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03/26/11 4:15 PM ET

Mattingly confident in Dodgers' team chemistry

GLENDALE, Ariz. -- In a rare and impromptu discourse on the role of clubhouse dynamics in on-field success, Don Mattingly on Saturday conceded seeing breakdowns last season that, as Joe Torre's hitting coach, he tried but couldn't mend.

Now as the Dodgers manager days prior to Opening Day, Mattingly made it clear he has delivered the same advisory to players he perceived as being more receptive to the message.

"If everyone doesn't pull in the same direction, you're going to be in trouble, I don't care how talented you are," Mattingly said. "It's going to take all of us to get where we want to go.

"There will be storms in every season, I know that, and you have to calm them. Last season, when the storms came, we did not stay together. We splintered when we were challenged. We didn't keep our minds on what we were trying to accomplish. If you don't play with a purpose, you're just playing."

The 2010 Dodgers entered the break for the All-Star Game in second place, two games out of the National League West lead. By the end of the July, they had fallen into third place and were seven games behind. Overall, they went 31-43 in the season's second half.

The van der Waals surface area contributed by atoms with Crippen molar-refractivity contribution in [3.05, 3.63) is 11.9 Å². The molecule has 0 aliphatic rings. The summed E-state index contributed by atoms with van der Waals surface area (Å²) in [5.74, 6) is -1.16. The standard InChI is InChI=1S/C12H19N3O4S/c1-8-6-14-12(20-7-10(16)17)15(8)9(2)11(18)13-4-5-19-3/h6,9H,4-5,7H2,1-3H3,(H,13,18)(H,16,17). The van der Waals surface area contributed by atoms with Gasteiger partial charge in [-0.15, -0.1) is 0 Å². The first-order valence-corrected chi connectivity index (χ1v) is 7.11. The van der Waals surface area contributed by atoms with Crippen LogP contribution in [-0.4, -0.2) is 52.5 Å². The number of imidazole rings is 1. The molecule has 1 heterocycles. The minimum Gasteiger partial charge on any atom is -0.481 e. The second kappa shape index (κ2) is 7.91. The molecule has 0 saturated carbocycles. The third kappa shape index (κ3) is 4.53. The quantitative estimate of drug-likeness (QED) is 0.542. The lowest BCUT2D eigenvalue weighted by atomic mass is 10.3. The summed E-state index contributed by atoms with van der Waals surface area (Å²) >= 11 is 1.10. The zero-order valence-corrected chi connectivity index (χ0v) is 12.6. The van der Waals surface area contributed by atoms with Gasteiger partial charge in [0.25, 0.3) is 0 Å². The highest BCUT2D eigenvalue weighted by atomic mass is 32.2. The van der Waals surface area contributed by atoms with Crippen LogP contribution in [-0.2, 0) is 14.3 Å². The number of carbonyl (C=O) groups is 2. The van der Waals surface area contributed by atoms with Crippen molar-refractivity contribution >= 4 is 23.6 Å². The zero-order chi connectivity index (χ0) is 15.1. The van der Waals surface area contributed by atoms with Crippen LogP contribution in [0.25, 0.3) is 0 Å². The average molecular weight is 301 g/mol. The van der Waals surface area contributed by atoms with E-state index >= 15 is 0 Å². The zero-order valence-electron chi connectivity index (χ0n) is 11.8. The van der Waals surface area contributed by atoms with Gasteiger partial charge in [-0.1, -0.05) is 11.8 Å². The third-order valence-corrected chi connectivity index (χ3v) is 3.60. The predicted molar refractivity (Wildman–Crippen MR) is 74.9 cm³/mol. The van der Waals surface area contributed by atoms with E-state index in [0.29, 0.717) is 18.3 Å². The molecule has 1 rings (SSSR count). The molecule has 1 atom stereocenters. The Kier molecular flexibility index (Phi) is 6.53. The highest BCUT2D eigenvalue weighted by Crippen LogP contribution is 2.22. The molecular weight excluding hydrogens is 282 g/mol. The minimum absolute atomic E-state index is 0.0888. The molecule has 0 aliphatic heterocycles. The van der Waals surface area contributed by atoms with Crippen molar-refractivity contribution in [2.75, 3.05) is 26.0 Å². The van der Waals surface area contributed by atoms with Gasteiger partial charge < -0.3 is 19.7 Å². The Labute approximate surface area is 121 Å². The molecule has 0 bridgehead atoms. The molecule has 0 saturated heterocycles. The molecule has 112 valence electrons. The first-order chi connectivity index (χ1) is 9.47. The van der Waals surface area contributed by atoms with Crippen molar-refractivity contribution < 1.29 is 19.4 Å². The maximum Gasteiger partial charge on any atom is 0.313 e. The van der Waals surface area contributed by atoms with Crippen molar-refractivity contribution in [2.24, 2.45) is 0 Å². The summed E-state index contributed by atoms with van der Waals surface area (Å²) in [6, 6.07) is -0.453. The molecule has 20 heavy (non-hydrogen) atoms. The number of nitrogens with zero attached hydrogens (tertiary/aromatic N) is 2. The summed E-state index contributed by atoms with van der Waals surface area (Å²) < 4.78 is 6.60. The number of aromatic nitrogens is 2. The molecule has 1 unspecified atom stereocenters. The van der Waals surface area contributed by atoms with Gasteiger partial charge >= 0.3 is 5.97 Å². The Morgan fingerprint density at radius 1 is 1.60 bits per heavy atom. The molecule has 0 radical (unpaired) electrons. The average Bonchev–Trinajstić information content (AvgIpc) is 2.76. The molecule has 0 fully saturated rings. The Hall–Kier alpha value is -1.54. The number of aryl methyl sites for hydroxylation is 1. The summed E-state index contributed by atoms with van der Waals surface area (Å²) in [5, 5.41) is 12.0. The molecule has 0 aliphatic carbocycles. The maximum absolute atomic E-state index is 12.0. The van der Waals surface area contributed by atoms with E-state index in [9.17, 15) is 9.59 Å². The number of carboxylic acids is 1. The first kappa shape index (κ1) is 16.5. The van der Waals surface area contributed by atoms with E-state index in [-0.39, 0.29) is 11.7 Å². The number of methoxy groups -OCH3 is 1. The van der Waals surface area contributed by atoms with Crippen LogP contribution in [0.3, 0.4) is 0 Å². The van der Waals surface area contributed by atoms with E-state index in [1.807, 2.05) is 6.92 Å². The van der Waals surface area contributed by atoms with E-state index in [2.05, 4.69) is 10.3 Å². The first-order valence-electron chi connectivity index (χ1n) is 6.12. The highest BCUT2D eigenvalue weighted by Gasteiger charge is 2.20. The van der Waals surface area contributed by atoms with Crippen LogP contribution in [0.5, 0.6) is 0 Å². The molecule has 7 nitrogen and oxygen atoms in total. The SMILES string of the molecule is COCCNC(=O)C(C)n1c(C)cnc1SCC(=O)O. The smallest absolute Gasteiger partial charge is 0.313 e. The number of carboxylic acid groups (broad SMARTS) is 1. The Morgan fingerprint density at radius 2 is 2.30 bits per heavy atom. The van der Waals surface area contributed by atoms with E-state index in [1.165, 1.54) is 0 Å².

During the spiral, Mattingly detected troubling clubhouse attitudes which, he admitted, he tried to address, to no avail.

"Sometimes, when you're too close to situations, it is hard to have growth," said Mattingly, who revisited those issues in his first camp as the manager. "Then you get away and you say, 'You know, we messed this up. To be better, we've got to be better with each other.'

"You can't will it for them. They've got to want it for themselves."

On the approach to Thursday's Opening Day, Mattingly detects "want" and was upbeat the day before the Dodgers break camp and return to Los Angeles.

"It's been a good camp. The players have done everything I've asked. They've paid attention to detail," Mattingly said. "What I've been really encouraged about is their focus. I feel positive about how things have gone.

"I always go forward. What you see in the rear-view mirror can't have an affect on what's ahead of you.

"You can talk to them all you want, but the time comes when you have to give them the reins and just say, 'Go play.' We're there. The opportunity is right in front of us."

Tom Singer is a national reporter for MLB.com. Follow @Tom_Singer on Twitter. This story was not subject to the approval of Major League Baseball or its clubs.